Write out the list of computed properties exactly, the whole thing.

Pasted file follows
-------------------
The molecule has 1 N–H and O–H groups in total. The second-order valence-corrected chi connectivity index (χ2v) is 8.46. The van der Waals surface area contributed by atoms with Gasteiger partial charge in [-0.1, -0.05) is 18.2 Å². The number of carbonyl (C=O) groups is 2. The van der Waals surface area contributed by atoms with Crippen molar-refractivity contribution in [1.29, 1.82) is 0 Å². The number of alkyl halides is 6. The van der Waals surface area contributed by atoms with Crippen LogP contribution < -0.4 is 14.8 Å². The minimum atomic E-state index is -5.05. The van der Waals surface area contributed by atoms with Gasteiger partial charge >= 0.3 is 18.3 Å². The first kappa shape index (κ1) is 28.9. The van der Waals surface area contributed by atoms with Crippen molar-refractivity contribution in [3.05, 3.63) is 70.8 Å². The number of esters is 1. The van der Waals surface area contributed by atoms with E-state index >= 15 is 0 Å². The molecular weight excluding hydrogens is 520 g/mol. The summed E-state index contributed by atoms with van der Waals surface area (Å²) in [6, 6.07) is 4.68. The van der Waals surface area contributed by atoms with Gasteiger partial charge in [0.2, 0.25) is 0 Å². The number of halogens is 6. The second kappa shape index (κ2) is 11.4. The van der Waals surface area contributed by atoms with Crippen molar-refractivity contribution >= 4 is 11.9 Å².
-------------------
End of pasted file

The molecule has 1 N–H and O–H groups in total. The second-order valence-corrected chi connectivity index (χ2v) is 8.46. The van der Waals surface area contributed by atoms with Gasteiger partial charge in [-0.1, -0.05) is 18.2 Å². The number of carbonyl (C=O) groups is 2. The van der Waals surface area contributed by atoms with Crippen molar-refractivity contribution in [1.29, 1.82) is 0 Å². The number of alkyl halides is 6. The van der Waals surface area contributed by atoms with Crippen LogP contribution < -0.4 is 14.8 Å². The minimum atomic E-state index is -5.05. The van der Waals surface area contributed by atoms with Gasteiger partial charge >= 0.3 is 18.3 Å². The first kappa shape index (κ1) is 28.9. The van der Waals surface area contributed by atoms with Crippen molar-refractivity contribution in [3.05, 3.63) is 70.8 Å². The number of esters is 1. The van der Waals surface area contributed by atoms with E-state index >= 15 is 0 Å². The molecular weight excluding hydrogens is 520 g/mol. The summed E-state index contributed by atoms with van der Waals surface area (Å²) in [6, 6.07) is 4.68. The van der Waals surface area contributed by atoms with Gasteiger partial charge in [0.2, 0.25) is 0 Å². The number of halogens is 6. The second kappa shape index (κ2) is 11.4. The van der Waals surface area contributed by atoms with Crippen molar-refractivity contribution >= 4 is 11.9 Å².